Washington, D.C. (PPD) — Total nonfarm payroll employment fell by 701,000 in March and the unemployment rate rose to 4.4%, the result of mitigation efforts to stop the spread of the coronavirus (COVID-19). The 0.9 percentage point gain is the largest month-over-month increase since January 1975, when the increase was also 0.9.
Forecasts for the unemployment rate ranged from a low of 3.6% to a high of 5.2%. The consensus forecast was 3.9%.
The U.S. Bureau of Labor Statistics (BLS) reported employment in leisure and hospitality fell by 459,000, mostly in food services and drinking places.
However, as with the ADP National Employment Report released earlier in the week, the reporting period does not cover most of the impact of the effort to “stop the spread”.
“This report reflects the initial impact on U.S. jobs of the public health measures being taken to contain the coronavirus,” Secretary of Labor Eugene Scalia said in a statement. “It should be noted the report’s surveys only reference the week and pay periods that include March 12; we know that our report next month will show more extensive job losses, based on the high number of state unemployment claims reported yesterday and the week before.”
“The Trump Administration is taking thoughtful and deliberative actions to support workers and their families while they meet the challenges of this unprecedented health crisis.”
Civilian Labor Force Participation Rate
The labor force participation rate fell below the critical 63-percent threshold by 0.7% to 62.7%. White participation fell from 63.3 to 62.7, while black participation fell from 63.1 to 62.0. Hispanic participation fell from 68.1 to 67.1 and for Asians by 64.4 to 63.8.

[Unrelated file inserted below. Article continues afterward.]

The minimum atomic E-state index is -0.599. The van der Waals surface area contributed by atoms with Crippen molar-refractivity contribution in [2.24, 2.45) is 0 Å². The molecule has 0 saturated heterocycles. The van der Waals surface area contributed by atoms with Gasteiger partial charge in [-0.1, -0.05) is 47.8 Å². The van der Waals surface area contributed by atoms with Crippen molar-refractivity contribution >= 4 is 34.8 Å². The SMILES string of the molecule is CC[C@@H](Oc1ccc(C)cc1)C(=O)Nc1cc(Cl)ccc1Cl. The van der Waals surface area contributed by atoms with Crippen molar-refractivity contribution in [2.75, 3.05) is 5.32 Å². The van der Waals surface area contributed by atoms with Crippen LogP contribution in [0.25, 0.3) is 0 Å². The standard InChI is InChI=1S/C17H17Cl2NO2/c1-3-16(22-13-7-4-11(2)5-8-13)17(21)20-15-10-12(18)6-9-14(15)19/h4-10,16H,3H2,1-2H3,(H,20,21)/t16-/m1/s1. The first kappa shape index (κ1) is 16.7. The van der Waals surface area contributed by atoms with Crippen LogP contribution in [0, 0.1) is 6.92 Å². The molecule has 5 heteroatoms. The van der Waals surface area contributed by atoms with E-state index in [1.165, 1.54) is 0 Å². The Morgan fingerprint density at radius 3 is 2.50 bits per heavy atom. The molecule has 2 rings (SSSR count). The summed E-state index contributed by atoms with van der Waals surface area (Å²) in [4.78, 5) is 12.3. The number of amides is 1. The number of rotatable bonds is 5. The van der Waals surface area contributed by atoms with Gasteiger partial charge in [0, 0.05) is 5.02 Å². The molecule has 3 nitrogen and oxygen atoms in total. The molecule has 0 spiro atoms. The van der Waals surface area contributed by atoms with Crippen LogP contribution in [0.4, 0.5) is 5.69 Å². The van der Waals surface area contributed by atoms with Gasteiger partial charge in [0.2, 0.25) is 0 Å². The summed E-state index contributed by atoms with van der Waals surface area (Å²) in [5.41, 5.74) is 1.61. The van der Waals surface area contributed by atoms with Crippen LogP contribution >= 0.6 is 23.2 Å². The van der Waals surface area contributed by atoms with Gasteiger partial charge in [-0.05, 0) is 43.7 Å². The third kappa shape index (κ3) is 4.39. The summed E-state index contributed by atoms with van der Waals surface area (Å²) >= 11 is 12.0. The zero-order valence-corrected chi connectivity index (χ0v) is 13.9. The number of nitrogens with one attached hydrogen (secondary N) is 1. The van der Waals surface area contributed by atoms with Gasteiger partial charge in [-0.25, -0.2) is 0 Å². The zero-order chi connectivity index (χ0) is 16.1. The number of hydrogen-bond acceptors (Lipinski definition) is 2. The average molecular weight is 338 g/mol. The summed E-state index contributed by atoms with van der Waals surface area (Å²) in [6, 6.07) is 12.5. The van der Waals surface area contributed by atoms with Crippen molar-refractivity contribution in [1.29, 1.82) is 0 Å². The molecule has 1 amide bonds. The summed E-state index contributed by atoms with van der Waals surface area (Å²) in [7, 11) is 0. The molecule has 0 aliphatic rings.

Total employment, as measured by the household survey, fell by 3.0 million to 155.8 million, dragging down the employment-population ratio by 1.1% to 60.0%.
“The Trump Administration is taking thoughtful and deliberative actions to support workers and their families while they meet the challenges of this unprecedented health crisis,” Secretary Scalia added. “The legislation signed by President Trump in March provides historic financial support for America’s workers and employers, as well as incentives for businesses to keep their workers on payroll, which will help our economy spring back as soon as possible to the vibrant conditions we had just weeks ago.”
Average hourly earnings (AHE) for all employees on private nonfarm payrolls increased by 11 cents to $28.62. Over the past 12 months, average hourly earnings have increased by 3.1%, marking the twentieth consecutive month of wage growth at or above 3%.
Average hourly earnings of private-sector production and nonsupervisory employees increased by 10 cents to $24.07 in March.
The change in total nonfarm payroll employment for January was downwardly revised by 59,000 from +273,000 to +214,000, and the change for February was upwardly revised up by 2,000 from +273,000 to +275,000.
With these revisions, employment gains in January and February combined were 57,000 lower than previously reported.
“America’s workers and their families are making purposeful sacrifices to help save lives,” Secretary Scalia added. “This Administration will continue its vigorous efforts to protect the health, safety, and security of the American people as we defeat the coronavirus.”